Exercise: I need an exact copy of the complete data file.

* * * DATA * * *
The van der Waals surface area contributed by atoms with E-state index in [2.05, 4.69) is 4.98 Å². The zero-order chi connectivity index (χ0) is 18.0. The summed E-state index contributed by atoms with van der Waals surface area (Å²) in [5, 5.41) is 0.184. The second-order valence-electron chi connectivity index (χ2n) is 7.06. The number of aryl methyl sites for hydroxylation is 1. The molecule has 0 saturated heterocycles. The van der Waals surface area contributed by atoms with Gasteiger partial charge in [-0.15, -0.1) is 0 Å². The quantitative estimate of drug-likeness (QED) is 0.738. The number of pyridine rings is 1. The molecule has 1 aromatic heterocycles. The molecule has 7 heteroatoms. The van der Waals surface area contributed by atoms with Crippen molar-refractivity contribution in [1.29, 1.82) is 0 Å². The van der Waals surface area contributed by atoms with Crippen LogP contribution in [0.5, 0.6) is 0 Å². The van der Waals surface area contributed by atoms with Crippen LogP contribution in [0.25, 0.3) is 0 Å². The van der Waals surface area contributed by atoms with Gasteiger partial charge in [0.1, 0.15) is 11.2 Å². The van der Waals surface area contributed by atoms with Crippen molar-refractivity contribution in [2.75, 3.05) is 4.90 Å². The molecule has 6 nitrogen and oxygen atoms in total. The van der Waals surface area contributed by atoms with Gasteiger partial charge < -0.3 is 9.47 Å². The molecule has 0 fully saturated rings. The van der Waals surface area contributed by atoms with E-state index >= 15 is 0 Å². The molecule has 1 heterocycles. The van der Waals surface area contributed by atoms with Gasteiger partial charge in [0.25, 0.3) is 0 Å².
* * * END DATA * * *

The van der Waals surface area contributed by atoms with E-state index in [2.05, 4.69) is 4.98 Å². The zero-order chi connectivity index (χ0) is 18.0. The summed E-state index contributed by atoms with van der Waals surface area (Å²) in [5, 5.41) is 0.184. The second-order valence-electron chi connectivity index (χ2n) is 7.06. The number of aryl methyl sites for hydroxylation is 1. The molecule has 0 saturated heterocycles. The van der Waals surface area contributed by atoms with Gasteiger partial charge in [-0.15, -0.1) is 0 Å². The quantitative estimate of drug-likeness (QED) is 0.738. The number of pyridine rings is 1. The molecule has 1 aromatic heterocycles. The molecule has 7 heteroatoms. The van der Waals surface area contributed by atoms with Crippen molar-refractivity contribution in [1.29, 1.82) is 0 Å². The van der Waals surface area contributed by atoms with Crippen LogP contribution in [0.5, 0.6) is 0 Å². The van der Waals surface area contributed by atoms with Crippen LogP contribution in [0.25, 0.3) is 0 Å². The van der Waals surface area contributed by atoms with Gasteiger partial charge in [0.1, 0.15) is 11.2 Å². The van der Waals surface area contributed by atoms with Crippen molar-refractivity contribution in [2.75, 3.05) is 4.90 Å². The molecule has 6 nitrogen and oxygen atoms in total. The van der Waals surface area contributed by atoms with Gasteiger partial charge < -0.3 is 9.47 Å². The molecule has 0 fully saturated rings. The van der Waals surface area contributed by atoms with E-state index >= 15 is 0 Å². The molecule has 1 heterocycles. The van der Waals surface area contributed by atoms with Gasteiger partial charge in [0.25, 0.3) is 0 Å².